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Written by Thomas Upchurch
Several clients have contacted our office recently regarding the Personal Representative’s Duty to File Petition to Determine the Elective Share.
Not doing so is commonly referred to as a breach of fiduciary duty whereby the Personal Representative breached his or her duty to file the Petition to Determine Elective Share after the surviving spouse or attorney-in-fact has filed notice of election to take elective share. The inquiries dealt with decedents who passed in 2017 and early 2018.
Elective Share was created to replace dower. The Florida elective share law in place prior to 1999 limited the elective share to 30% of only probate assets. As with some laws, individuals found a loophole. As a result, strategic estate planning attorneys were circumventing the 30% elective share to surviving spouse and having their clients intentionally disinherit his or her spouse.
What estate planning techniques were used prior to 1999 that allowed the spouse to lose the 30% elective share?
Due to the elective share being limited to probate assets, the spouse was transferring all assets to non-probate assets such as homestead property in spouse’s name only, payable on death for bank and investment accounts, naming a beneficiary in a 401k or IRA other than spouse, and/or moving assets to a revocable trust.
In 1999, Florida’s elective share laws were revamped to rectify the elective share loophole that allowed a spouse to intentionally disinherit his or her spouse. Under the 1999 Florida elective share laws, other than homestead property, all probate and non-probate assets were included as part of the calculation of the 30% of elective share amount.
At this point, the 30% elective share calculation was understood to be the baseline or minimum amount. A spouse could receive more than the 30% of elective share if the Will bequeathed more, but not less. As a result, it was public policy for attorneys to have the spouse file the elective share to protect the spouse in case of any Will Contest; or, validity of Will or portion of its content knowing that the spouse would receive at least 30% for his or her elective share.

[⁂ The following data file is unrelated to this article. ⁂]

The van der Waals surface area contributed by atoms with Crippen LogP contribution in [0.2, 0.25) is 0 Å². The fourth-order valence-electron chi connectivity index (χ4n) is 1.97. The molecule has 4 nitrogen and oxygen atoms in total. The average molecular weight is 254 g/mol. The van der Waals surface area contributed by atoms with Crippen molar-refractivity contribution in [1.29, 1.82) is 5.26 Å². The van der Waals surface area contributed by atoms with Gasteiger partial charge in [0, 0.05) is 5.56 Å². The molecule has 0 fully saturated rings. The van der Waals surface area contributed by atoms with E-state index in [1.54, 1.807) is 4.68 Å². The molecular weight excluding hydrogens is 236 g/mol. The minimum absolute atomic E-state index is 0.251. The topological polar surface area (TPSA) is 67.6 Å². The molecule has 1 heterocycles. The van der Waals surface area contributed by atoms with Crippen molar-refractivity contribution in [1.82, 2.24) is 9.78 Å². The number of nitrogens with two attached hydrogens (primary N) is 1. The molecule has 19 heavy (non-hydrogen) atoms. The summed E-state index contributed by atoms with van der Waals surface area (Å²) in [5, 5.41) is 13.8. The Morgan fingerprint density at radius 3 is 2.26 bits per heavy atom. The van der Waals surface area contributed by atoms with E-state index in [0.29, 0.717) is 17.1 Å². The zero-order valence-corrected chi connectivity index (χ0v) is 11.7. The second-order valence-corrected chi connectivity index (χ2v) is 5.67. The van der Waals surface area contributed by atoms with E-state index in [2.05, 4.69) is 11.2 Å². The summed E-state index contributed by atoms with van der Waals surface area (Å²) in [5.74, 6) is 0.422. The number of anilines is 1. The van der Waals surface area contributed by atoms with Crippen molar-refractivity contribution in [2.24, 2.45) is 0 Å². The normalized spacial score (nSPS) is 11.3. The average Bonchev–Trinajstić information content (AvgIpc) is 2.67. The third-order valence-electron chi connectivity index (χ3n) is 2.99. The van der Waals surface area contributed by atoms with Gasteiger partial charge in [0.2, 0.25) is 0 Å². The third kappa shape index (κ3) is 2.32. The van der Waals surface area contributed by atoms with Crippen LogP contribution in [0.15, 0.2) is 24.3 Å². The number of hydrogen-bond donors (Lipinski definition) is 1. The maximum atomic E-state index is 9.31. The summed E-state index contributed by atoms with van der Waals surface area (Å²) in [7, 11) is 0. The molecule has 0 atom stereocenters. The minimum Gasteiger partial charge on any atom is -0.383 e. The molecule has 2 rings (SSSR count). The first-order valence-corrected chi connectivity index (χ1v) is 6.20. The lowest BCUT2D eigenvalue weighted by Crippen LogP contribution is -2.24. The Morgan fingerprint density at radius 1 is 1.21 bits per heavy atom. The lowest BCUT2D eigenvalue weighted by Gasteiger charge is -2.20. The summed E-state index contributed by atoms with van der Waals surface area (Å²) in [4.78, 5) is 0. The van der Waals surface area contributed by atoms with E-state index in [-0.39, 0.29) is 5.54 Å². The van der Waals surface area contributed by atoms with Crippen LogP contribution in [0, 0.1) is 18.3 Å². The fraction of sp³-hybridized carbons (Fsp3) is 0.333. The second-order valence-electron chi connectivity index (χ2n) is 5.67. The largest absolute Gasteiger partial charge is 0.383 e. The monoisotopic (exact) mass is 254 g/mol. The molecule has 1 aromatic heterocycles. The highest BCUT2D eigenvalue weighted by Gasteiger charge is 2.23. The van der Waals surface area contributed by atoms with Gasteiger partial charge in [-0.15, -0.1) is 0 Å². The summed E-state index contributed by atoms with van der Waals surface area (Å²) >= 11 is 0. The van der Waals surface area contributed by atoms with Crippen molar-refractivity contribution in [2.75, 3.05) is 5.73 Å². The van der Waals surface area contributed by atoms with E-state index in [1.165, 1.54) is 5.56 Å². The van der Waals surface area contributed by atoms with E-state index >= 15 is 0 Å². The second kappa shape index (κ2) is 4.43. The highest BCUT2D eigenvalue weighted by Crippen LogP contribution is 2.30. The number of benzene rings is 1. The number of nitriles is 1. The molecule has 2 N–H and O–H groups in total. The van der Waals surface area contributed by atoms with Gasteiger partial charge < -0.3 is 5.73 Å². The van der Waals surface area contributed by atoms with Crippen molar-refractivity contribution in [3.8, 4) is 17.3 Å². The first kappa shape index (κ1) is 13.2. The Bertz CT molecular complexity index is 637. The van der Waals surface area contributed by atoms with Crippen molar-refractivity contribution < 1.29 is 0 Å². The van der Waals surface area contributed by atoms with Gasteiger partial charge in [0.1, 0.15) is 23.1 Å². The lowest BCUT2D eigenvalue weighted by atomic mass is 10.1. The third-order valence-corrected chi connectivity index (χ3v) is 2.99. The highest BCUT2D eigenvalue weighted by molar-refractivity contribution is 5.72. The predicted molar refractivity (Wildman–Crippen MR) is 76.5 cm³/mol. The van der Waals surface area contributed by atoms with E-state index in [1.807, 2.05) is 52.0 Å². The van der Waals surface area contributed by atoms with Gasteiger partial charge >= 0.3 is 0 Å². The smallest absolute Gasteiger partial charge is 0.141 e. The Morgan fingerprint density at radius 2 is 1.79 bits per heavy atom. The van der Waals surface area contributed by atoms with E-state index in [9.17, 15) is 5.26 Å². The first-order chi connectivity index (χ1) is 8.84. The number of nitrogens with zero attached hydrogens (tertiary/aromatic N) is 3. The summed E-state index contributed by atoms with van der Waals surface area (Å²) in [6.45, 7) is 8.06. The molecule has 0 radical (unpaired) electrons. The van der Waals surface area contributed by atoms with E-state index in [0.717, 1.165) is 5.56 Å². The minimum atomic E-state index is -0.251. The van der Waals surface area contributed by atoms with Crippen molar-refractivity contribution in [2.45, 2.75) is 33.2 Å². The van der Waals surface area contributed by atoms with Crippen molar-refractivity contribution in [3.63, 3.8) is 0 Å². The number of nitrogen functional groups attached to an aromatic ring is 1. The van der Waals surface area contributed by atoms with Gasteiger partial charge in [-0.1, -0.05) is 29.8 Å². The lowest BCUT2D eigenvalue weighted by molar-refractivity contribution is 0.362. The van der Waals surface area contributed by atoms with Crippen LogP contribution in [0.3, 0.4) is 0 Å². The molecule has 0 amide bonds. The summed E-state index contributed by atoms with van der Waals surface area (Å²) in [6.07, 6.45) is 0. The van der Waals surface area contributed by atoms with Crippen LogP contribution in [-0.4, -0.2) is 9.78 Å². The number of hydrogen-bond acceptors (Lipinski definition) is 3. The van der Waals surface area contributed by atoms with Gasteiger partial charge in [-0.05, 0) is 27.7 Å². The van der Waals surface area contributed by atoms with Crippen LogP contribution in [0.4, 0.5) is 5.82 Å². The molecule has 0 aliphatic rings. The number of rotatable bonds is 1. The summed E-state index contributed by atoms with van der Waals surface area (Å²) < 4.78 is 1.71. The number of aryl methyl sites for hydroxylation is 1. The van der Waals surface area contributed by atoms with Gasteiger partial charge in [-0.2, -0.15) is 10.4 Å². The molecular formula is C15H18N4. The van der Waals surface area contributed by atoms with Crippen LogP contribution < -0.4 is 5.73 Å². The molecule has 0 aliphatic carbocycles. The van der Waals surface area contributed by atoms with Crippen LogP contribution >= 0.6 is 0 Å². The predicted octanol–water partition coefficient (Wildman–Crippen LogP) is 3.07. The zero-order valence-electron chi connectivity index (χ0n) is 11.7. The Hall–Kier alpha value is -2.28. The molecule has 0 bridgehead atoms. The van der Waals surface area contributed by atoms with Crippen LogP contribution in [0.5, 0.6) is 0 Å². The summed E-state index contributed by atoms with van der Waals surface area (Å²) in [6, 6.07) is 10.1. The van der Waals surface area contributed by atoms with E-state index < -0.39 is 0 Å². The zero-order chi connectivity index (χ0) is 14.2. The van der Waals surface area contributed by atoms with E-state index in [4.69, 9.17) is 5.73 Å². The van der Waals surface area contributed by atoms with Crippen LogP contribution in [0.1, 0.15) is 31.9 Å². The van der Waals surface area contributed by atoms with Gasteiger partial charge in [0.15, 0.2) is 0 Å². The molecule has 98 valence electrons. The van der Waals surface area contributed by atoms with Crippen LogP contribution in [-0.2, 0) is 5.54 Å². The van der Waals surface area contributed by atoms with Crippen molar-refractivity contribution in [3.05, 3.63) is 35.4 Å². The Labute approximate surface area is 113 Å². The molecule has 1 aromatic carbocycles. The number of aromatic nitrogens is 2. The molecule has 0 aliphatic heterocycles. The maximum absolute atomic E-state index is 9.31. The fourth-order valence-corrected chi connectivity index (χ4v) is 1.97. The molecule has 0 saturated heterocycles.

By 2015, a new case challenged and succeeded in determining the elective share amount as being strictly 30% if the spouse filed a petition to determine elective share, wiping out previous public policy that the 30% elective share was the bottom floor amount, not the ceiling amount.
In this case, the spouse received more under the Will than based on the 30% elective share amount. The surviving spouse appealed the lower court’s decision.
Upon appeal, the lower court’s decision was reaffirmed because the surviving spouse filed a Petition to Determine Elective Share and that is all the surviving spouse was to receive. In essence, the decision meant that the surviving spouse could not revert back to the amount she would have received in the Will, which was more than 30% of the elective share amount. The surviving spouse only received 30% of the elective share calculation amount and any assets above the elective share amount were returned to the estate.